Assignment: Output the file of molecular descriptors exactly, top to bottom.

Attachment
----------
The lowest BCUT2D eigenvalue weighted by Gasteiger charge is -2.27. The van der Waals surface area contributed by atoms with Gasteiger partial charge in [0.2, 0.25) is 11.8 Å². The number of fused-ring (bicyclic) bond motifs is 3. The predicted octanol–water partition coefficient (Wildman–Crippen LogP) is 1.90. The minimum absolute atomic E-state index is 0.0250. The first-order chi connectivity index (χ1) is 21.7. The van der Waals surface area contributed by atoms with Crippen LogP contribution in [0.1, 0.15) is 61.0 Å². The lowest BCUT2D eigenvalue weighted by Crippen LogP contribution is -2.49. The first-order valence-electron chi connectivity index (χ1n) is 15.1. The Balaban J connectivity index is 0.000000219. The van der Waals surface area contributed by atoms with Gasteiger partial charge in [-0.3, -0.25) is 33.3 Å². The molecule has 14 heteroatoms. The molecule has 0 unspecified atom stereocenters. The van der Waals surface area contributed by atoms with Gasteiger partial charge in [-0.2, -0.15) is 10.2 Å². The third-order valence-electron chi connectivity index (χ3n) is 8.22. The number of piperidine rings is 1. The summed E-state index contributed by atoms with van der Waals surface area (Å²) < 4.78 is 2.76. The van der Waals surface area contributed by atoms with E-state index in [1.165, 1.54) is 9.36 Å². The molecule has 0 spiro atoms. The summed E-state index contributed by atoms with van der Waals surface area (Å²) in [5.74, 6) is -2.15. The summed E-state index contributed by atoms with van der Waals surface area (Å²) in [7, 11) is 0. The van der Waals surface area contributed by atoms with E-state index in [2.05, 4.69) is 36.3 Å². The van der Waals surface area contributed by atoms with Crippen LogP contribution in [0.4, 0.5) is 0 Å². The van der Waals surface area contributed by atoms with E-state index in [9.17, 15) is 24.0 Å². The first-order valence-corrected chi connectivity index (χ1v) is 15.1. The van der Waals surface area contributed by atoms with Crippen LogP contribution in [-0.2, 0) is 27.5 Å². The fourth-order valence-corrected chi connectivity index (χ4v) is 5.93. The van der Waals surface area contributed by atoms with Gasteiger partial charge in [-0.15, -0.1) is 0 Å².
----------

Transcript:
The lowest BCUT2D eigenvalue weighted by Gasteiger charge is -2.27. The van der Waals surface area contributed by atoms with Gasteiger partial charge in [0.2, 0.25) is 11.8 Å². The number of fused-ring (bicyclic) bond motifs is 3. The predicted octanol–water partition coefficient (Wildman–Crippen LogP) is 1.90. The minimum absolute atomic E-state index is 0.0250. The first-order chi connectivity index (χ1) is 21.7. The van der Waals surface area contributed by atoms with Crippen LogP contribution in [0.1, 0.15) is 61.0 Å². The lowest BCUT2D eigenvalue weighted by Crippen LogP contribution is -2.49. The first-order valence-electron chi connectivity index (χ1n) is 15.1. The Balaban J connectivity index is 0.000000219. The van der Waals surface area contributed by atoms with Gasteiger partial charge in [-0.3, -0.25) is 33.3 Å². The molecule has 14 heteroatoms. The molecule has 0 unspecified atom stereocenters. The van der Waals surface area contributed by atoms with Gasteiger partial charge in [-0.2, -0.15) is 10.2 Å². The third-order valence-electron chi connectivity index (χ3n) is 8.22. The number of piperidine rings is 1. The summed E-state index contributed by atoms with van der Waals surface area (Å²) < 4.78 is 2.76. The van der Waals surface area contributed by atoms with E-state index in [1.165, 1.54) is 9.36 Å². The molecule has 0 spiro atoms. The summed E-state index contributed by atoms with van der Waals surface area (Å²) in [5.74, 6) is -2.15. The summed E-state index contributed by atoms with van der Waals surface area (Å²) in [7, 11) is 0. The van der Waals surface area contributed by atoms with E-state index in [2.05, 4.69) is 36.3 Å². The van der Waals surface area contributed by atoms with Crippen LogP contribution in [0.4, 0.5) is 0 Å². The van der Waals surface area contributed by atoms with E-state index in [9.17, 15) is 24.0 Å². The first-order valence-corrected chi connectivity index (χ1v) is 15.1. The van der Waals surface area contributed by atoms with Crippen LogP contribution in [-0.2, 0) is 27.5 Å². The fourth-order valence-corrected chi connectivity index (χ4v) is 5.93. The van der Waals surface area contributed by atoms with Gasteiger partial charge in [-0.15, -0.1) is 0 Å².